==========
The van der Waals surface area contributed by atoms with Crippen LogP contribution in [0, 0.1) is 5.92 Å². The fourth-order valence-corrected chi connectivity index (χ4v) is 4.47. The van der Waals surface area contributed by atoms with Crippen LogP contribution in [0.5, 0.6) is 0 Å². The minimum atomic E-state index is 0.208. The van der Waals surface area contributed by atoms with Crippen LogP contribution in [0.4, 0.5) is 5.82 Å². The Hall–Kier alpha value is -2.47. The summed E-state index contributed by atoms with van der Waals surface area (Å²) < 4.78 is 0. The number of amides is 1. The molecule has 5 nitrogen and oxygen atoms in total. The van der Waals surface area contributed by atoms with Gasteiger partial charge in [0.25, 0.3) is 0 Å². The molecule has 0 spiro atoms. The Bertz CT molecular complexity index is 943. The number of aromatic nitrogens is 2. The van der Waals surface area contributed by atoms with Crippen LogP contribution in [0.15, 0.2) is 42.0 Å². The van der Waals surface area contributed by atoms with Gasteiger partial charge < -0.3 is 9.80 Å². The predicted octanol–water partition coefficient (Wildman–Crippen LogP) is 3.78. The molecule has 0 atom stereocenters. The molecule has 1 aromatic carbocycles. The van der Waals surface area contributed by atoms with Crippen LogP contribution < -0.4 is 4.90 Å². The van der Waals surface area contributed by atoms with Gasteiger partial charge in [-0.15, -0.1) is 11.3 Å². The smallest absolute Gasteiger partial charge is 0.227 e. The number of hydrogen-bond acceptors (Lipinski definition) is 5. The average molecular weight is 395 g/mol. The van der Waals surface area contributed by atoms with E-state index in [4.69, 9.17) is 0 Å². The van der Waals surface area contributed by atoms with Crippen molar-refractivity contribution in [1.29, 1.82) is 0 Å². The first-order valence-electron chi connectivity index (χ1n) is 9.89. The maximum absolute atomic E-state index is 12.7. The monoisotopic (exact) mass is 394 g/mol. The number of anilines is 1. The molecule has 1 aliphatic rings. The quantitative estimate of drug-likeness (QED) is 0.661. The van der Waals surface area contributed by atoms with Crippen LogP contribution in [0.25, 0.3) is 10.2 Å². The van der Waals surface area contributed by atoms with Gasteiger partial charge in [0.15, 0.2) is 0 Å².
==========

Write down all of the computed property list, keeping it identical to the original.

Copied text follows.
The van der Waals surface area contributed by atoms with Crippen LogP contribution in [0, 0.1) is 5.92 Å². The fourth-order valence-corrected chi connectivity index (χ4v) is 4.47. The van der Waals surface area contributed by atoms with Crippen LogP contribution in [0.5, 0.6) is 0 Å². The minimum atomic E-state index is 0.208. The van der Waals surface area contributed by atoms with Crippen LogP contribution in [0.4, 0.5) is 5.82 Å². The Hall–Kier alpha value is -2.47. The summed E-state index contributed by atoms with van der Waals surface area (Å²) < 4.78 is 0. The number of amides is 1. The molecule has 5 nitrogen and oxygen atoms in total. The van der Waals surface area contributed by atoms with Gasteiger partial charge in [0.25, 0.3) is 0 Å². The molecule has 0 spiro atoms. The Bertz CT molecular complexity index is 943. The number of aromatic nitrogens is 2. The van der Waals surface area contributed by atoms with Crippen LogP contribution in [0.15, 0.2) is 42.0 Å². The van der Waals surface area contributed by atoms with Gasteiger partial charge < -0.3 is 9.80 Å². The predicted octanol–water partition coefficient (Wildman–Crippen LogP) is 3.78. The molecule has 0 atom stereocenters. The molecule has 1 aromatic carbocycles. The van der Waals surface area contributed by atoms with Crippen LogP contribution < -0.4 is 4.90 Å². The van der Waals surface area contributed by atoms with Gasteiger partial charge in [-0.15, -0.1) is 11.3 Å². The smallest absolute Gasteiger partial charge is 0.227 e. The number of hydrogen-bond acceptors (Lipinski definition) is 5. The average molecular weight is 395 g/mol. The van der Waals surface area contributed by atoms with E-state index in [4.69, 9.17) is 0 Å². The van der Waals surface area contributed by atoms with Crippen molar-refractivity contribution in [1.29, 1.82) is 0 Å². The first-order valence-electron chi connectivity index (χ1n) is 9.89. The maximum absolute atomic E-state index is 12.7. The monoisotopic (exact) mass is 394 g/mol. The number of anilines is 1. The molecule has 1 aliphatic rings. The quantitative estimate of drug-likeness (QED) is 0.661. The van der Waals surface area contributed by atoms with Crippen LogP contribution in [0.25, 0.3) is 10.2 Å². The van der Waals surface area contributed by atoms with Gasteiger partial charge in [0.15, 0.2) is 0 Å².